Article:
Monday, October 04, 2004

Overheard: on a late night conversation

People talking loudly in a gallery is annoying. It goes whenever it is said. Either it's pretentious knowingness about some painter or indignant incomprehension. But at least one can walk away. Last night, trying to sleep, I could hear two people – a man and a woman – outside the shop next door that has "traditional" paintings on display (it likes to promote that word: traditional). That is, 19th century figurative kitsch evoking childhood innocence or colonial scenes with happy kaffirs dancing after a day down the diamond mine. Occasionally a print from the 20th century appears, usually art nouveau or "humourous" portraits in the style of Beryl Cook. The woman’s voice, almost tremulous as it struggled to find words, dominated:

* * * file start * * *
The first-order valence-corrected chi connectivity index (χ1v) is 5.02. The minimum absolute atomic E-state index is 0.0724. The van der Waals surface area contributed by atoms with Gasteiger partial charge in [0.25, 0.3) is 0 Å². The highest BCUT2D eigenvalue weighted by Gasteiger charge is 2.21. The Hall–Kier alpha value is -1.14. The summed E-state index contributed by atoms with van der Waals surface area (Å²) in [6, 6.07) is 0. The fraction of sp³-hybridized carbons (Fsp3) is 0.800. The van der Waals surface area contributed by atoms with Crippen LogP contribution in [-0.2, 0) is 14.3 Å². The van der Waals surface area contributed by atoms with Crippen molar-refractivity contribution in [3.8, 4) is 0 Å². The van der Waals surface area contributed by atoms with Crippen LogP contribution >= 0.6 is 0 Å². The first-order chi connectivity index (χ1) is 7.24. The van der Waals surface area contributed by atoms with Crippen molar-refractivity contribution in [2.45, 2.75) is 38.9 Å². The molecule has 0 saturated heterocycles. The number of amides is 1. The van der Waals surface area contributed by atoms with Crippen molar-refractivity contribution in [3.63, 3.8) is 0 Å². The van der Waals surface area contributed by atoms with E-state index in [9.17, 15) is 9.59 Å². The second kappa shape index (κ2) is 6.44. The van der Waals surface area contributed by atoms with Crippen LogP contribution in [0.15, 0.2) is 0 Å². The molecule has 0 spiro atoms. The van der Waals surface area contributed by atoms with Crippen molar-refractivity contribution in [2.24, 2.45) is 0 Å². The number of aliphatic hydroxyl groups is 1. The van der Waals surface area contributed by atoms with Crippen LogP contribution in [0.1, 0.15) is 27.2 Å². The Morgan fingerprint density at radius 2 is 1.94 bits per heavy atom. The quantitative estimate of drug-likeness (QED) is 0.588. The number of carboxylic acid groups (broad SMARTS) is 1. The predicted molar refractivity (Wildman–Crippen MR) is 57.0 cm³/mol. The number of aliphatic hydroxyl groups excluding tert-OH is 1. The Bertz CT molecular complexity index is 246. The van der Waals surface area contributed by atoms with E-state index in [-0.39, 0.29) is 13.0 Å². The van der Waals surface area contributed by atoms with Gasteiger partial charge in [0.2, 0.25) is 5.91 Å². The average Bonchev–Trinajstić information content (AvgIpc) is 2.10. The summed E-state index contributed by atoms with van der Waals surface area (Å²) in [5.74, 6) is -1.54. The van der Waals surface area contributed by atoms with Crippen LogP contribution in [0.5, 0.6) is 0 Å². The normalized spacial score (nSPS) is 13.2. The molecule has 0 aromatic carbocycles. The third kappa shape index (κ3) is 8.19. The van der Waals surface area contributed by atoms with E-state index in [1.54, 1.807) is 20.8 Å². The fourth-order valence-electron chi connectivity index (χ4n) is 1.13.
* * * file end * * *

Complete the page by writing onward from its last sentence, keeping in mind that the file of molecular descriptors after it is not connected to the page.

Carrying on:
They've forgotten the art in art, she said. I don't know who she meant. Take that that picture there, she went on. There's something about it. I don't know.

A car drove by drowning her words in engine noise, then quickly faded.

The hand looks like a sausage. I don't know. It looks like a sausage.

That is all I heard. This time passersby - chavs leaving the pub bawling loving obscenities at each other - made the conversation unintelligible.

I strained to hear more but I also wished they'd walk away so I could lose consciousness. There is always discomfort in discussions about art. This one kept me awake.

Recent posts here were meant to be about trying to approach the real experience of art; to isolate it and – finally – to annul the patronage of philistine misrepresentation and the pleasant distraction of chatter. So, where is the art in art?

That comes next. I hope.

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